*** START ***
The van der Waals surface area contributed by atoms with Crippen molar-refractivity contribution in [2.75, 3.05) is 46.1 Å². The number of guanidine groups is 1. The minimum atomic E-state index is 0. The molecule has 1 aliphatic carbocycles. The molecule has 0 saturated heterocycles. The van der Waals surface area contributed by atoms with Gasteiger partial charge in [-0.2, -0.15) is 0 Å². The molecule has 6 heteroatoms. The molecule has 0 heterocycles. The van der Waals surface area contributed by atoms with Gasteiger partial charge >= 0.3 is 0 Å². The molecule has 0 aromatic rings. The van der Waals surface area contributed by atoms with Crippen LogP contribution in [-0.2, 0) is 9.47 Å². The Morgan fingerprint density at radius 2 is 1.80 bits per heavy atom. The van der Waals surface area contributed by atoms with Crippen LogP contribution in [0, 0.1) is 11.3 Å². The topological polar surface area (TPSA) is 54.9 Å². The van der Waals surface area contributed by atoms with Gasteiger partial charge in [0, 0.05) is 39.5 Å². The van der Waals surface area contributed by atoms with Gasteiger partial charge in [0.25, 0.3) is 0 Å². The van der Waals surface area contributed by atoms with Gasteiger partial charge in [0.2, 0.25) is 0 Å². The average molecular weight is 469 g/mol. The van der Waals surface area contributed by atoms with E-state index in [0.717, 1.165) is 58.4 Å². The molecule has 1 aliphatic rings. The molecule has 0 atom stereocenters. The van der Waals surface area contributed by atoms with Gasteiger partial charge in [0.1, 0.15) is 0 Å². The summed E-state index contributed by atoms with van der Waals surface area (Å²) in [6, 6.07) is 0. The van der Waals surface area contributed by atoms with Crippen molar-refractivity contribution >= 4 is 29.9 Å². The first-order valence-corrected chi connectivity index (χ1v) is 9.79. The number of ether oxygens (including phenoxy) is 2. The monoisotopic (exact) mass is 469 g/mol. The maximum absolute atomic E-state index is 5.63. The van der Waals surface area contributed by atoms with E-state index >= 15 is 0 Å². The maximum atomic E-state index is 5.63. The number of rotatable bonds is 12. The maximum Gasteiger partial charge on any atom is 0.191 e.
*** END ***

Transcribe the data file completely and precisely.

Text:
The van der Waals surface area contributed by atoms with Crippen molar-refractivity contribution in [2.75, 3.05) is 46.1 Å². The number of guanidine groups is 1. The minimum atomic E-state index is 0. The molecule has 1 aliphatic carbocycles. The molecule has 0 saturated heterocycles. The van der Waals surface area contributed by atoms with Gasteiger partial charge in [-0.2, -0.15) is 0 Å². The molecule has 6 heteroatoms. The molecule has 0 heterocycles. The van der Waals surface area contributed by atoms with Gasteiger partial charge >= 0.3 is 0 Å². The molecule has 0 aromatic rings. The van der Waals surface area contributed by atoms with Crippen LogP contribution in [-0.2, 0) is 9.47 Å². The Morgan fingerprint density at radius 2 is 1.80 bits per heavy atom. The van der Waals surface area contributed by atoms with Crippen LogP contribution in [0, 0.1) is 11.3 Å². The topological polar surface area (TPSA) is 54.9 Å². The van der Waals surface area contributed by atoms with Gasteiger partial charge in [0, 0.05) is 39.5 Å². The van der Waals surface area contributed by atoms with Gasteiger partial charge in [0.25, 0.3) is 0 Å². The van der Waals surface area contributed by atoms with Gasteiger partial charge in [0.2, 0.25) is 0 Å². The average molecular weight is 469 g/mol. The van der Waals surface area contributed by atoms with E-state index in [0.717, 1.165) is 58.4 Å². The molecule has 1 aliphatic rings. The molecule has 0 atom stereocenters. The van der Waals surface area contributed by atoms with Gasteiger partial charge in [0.1, 0.15) is 0 Å². The summed E-state index contributed by atoms with van der Waals surface area (Å²) in [6, 6.07) is 0. The van der Waals surface area contributed by atoms with Crippen molar-refractivity contribution >= 4 is 29.9 Å². The first-order valence-corrected chi connectivity index (χ1v) is 9.79. The number of ether oxygens (including phenoxy) is 2. The monoisotopic (exact) mass is 469 g/mol. The maximum absolute atomic E-state index is 5.63. The van der Waals surface area contributed by atoms with E-state index >= 15 is 0 Å². The maximum atomic E-state index is 5.63. The number of rotatable bonds is 12. The maximum Gasteiger partial charge on any atom is 0.191 e.